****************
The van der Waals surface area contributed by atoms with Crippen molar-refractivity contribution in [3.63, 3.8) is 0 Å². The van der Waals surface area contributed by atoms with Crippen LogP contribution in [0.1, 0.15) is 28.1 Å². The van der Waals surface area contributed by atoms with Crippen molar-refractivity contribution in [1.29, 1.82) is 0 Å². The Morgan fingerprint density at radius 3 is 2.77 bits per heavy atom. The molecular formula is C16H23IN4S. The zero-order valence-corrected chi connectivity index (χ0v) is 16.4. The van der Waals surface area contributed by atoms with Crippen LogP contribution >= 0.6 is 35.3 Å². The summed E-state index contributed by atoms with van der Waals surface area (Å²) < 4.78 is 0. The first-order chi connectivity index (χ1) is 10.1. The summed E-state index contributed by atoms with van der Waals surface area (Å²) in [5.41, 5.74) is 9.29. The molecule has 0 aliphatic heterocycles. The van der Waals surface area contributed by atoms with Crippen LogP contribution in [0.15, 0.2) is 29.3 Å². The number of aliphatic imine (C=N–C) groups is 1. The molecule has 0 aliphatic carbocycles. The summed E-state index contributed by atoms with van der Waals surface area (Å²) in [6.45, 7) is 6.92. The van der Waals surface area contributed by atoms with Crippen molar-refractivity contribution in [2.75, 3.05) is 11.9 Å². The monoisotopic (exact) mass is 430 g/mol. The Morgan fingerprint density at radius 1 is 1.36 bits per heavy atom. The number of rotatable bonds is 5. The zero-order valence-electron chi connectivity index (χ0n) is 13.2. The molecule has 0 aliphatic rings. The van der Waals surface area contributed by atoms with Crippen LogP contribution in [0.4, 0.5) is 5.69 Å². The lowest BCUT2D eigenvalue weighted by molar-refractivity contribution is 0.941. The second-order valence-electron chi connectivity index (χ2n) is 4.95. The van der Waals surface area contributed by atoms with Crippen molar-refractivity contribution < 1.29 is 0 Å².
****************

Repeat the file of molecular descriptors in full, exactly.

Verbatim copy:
The van der Waals surface area contributed by atoms with Crippen molar-refractivity contribution in [3.63, 3.8) is 0 Å². The van der Waals surface area contributed by atoms with Crippen LogP contribution in [0.1, 0.15) is 28.1 Å². The van der Waals surface area contributed by atoms with Crippen molar-refractivity contribution in [1.29, 1.82) is 0 Å². The Morgan fingerprint density at radius 3 is 2.77 bits per heavy atom. The molecular formula is C16H23IN4S. The zero-order valence-corrected chi connectivity index (χ0v) is 16.4. The van der Waals surface area contributed by atoms with Crippen LogP contribution >= 0.6 is 35.3 Å². The summed E-state index contributed by atoms with van der Waals surface area (Å²) < 4.78 is 0. The first-order chi connectivity index (χ1) is 10.1. The summed E-state index contributed by atoms with van der Waals surface area (Å²) in [5.41, 5.74) is 9.29. The molecule has 0 aliphatic heterocycles. The van der Waals surface area contributed by atoms with Crippen LogP contribution in [0.15, 0.2) is 29.3 Å². The number of aliphatic imine (C=N–C) groups is 1. The molecule has 0 aliphatic carbocycles. The summed E-state index contributed by atoms with van der Waals surface area (Å²) in [6.45, 7) is 6.92. The van der Waals surface area contributed by atoms with Crippen molar-refractivity contribution in [2.75, 3.05) is 11.9 Å². The monoisotopic (exact) mass is 430 g/mol. The Morgan fingerprint density at radius 1 is 1.36 bits per heavy atom. The number of rotatable bonds is 5. The zero-order valence-electron chi connectivity index (χ0n) is 13.2. The molecule has 0 aliphatic rings. The van der Waals surface area contributed by atoms with Crippen LogP contribution in [0.4, 0.5) is 5.69 Å². The lowest BCUT2D eigenvalue weighted by molar-refractivity contribution is 0.941. The second-order valence-electron chi connectivity index (χ2n) is 4.95. The van der Waals surface area contributed by atoms with Crippen molar-refractivity contribution < 1.29 is 0 Å².